Center for Biological Diversity

For Immediate Release, May 4, 2015

Contact: Brett Hartl, (202) 817-8121,

Obama Administration Weakens Endangered Species Act Requirements for
Federal Agencies to Consider, Mitigate Cumulative Harm to Wildlife

Final Rule Will Hurt Endangered Species by Allowing Death by a Thousand Cuts

WASHINGTON— New Endangered Species Act regulations finalized by the Obama administration put hundreds of plants and animals at greater risk of extinction by allowing federal agencies to avoid quantifying and limiting harm to endangered species from federal projects such as timber sales, oil and gas drilling, or other activities. The change was proposed by the U.S. Fish and Wildlife Service and National Marine Fisheries Service, which have repeatedly failed to track how projects they approve are cumulatively impacting rare and vanishing species. 

“Species like spotted owls and Indiana bats are in real trouble today, not because of one single timber sale or development project, but because hundreds of such projects are being permitted every year,” said Brett Hartl, endangered species policy director with the Center for Biological Diversity. “These death-by-a-thousand cuts scenarios are a major cause of species extinction. Today’s regulation all but ensures this problem will continue by allowing federal agencies to rubber-stamp projects that individually may only inflict a minor wound, but combined with hundreds of other such projects amounts to a mortal blow.”

The new regulations issued on Friday specify that federal agencies, such as the U.S Forest Service or Bureau of Land Management, need not quantify or limit the amount of harm to endangered species that will be allowed to occur under overarching management plans, including regional forest plans, plans for individual national forests, plans for BLM resource areas and many others. This will all but ensure that cumulative impacts from individual timber sales, development projects and oil and gas drilling operations will never be considered or curbed. A 2009 Government Accountability Office report found that the Fish and Wildlife Service routinely fails to track cumulative impacts to endangered species, concluding that the Service “lacks a systematic method for tracking cumulative take of most listed species.” It noted that the agency only had such a system for three out of 497 federal protected species in the western states. The new Obama administration policy essentially codifies this problem.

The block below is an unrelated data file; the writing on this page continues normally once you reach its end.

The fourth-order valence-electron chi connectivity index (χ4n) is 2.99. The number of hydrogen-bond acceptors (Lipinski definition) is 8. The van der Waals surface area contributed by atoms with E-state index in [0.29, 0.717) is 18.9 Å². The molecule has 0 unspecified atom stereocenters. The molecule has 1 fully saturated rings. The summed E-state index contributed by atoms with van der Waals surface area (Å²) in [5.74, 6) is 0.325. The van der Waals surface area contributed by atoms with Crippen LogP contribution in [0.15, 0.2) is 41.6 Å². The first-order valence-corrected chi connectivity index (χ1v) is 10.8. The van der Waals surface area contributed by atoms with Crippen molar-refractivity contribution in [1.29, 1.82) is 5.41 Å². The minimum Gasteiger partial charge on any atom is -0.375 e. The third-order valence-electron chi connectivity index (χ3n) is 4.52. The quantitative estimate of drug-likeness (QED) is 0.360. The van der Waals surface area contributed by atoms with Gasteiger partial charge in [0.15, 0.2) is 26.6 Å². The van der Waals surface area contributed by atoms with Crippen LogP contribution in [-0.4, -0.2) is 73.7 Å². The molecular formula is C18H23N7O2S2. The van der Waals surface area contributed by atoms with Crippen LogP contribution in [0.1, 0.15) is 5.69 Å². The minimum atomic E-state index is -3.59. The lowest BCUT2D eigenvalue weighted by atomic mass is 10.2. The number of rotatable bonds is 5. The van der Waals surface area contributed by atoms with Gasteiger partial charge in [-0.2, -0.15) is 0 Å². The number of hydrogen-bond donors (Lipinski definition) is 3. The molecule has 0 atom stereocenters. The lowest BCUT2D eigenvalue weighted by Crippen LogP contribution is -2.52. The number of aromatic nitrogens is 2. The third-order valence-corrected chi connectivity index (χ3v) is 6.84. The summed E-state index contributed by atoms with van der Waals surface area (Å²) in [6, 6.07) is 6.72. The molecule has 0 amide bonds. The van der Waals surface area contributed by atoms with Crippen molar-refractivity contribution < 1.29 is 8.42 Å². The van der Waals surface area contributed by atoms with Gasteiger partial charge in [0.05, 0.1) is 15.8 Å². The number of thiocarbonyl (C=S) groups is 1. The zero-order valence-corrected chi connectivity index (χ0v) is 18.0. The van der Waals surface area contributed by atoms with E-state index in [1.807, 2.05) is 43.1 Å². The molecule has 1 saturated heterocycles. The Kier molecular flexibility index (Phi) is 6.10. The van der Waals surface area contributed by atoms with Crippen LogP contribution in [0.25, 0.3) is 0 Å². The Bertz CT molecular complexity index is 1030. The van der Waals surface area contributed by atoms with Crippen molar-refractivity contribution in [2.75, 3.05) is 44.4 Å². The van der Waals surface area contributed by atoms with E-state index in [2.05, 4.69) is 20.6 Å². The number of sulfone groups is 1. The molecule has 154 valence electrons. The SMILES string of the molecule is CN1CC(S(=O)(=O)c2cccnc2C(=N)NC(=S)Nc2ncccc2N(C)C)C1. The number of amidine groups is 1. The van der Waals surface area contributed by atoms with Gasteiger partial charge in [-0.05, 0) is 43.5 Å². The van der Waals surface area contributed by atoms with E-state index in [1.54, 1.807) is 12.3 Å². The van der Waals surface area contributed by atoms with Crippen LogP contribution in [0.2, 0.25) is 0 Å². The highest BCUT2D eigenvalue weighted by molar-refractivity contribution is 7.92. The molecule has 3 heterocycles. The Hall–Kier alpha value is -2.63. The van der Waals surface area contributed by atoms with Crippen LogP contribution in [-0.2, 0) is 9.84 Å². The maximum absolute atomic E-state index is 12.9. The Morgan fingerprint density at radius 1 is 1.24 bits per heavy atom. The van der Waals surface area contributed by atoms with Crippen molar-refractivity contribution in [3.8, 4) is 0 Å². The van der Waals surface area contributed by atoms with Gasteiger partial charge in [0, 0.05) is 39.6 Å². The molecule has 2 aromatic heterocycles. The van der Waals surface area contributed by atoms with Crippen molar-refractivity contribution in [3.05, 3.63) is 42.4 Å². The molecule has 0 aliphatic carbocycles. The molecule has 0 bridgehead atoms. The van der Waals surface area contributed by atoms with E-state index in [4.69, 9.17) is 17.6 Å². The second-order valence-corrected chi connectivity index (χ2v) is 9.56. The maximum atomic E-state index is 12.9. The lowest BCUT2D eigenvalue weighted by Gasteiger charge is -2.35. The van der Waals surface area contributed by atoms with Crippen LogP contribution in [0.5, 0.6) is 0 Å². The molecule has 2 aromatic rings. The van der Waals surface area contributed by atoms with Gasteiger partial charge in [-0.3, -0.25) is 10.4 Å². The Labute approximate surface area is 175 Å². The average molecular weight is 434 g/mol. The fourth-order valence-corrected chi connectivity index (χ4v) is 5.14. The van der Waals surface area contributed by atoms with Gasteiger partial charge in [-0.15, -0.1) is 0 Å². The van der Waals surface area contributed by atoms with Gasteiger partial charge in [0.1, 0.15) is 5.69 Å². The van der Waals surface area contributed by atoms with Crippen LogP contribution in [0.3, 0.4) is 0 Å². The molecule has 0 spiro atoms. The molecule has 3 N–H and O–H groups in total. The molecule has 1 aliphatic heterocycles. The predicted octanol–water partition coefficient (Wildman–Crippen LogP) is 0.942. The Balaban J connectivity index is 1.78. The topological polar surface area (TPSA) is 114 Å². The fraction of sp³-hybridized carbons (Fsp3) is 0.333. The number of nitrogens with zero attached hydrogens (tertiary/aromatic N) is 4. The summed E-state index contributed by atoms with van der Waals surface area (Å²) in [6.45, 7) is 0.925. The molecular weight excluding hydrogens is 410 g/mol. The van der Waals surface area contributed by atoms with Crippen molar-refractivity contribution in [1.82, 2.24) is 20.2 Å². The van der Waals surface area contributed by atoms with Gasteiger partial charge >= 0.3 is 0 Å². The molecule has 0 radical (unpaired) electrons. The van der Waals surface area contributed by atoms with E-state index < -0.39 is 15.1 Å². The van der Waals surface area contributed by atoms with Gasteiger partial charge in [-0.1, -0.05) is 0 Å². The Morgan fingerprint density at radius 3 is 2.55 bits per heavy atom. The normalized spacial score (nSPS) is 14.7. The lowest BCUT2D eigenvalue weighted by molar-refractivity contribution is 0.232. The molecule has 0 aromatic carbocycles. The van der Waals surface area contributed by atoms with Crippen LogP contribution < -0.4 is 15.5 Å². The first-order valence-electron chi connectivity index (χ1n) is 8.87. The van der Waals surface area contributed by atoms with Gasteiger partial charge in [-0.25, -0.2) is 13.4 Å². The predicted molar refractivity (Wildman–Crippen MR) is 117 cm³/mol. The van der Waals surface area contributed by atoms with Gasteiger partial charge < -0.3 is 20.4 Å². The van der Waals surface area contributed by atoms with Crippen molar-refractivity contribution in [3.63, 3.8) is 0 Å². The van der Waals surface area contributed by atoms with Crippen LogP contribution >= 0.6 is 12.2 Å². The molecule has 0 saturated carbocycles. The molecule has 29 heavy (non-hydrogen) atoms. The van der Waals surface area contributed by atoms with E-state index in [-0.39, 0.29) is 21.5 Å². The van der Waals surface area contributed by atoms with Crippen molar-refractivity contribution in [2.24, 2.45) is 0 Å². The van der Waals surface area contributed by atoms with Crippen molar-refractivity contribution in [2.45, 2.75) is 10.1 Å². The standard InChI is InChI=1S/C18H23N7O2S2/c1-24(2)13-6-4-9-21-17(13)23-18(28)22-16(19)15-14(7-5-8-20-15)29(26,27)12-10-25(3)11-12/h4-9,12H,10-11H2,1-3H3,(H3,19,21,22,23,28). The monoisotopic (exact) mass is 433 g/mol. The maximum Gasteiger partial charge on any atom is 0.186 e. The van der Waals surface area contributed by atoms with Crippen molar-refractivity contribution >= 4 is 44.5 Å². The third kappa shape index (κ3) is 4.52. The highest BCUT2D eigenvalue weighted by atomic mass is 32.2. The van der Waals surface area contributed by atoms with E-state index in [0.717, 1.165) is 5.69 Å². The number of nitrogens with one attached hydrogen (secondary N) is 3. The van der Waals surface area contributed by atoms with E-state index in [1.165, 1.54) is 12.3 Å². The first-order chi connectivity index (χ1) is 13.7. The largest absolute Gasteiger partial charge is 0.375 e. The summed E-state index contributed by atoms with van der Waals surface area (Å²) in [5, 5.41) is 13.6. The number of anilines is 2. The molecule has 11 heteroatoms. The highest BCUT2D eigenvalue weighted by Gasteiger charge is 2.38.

“Instead of addressing their inability to track harm to endangered species, and looking at the needs of those species to recover across the landscape, this finalized rule will make it easier to ignore the very impacts that cause endangered species to decline,” said Hartl. “At a minimum the Services should be required to set a cap on the maximum number of individuals that can be harmed by a particular action even at the programmatic landscape scale.”

The Center for Biological Diversity is a national, nonprofit conservation organization with more than 825,000 members and online activists dedicated to the protection of endangered species and wild places.

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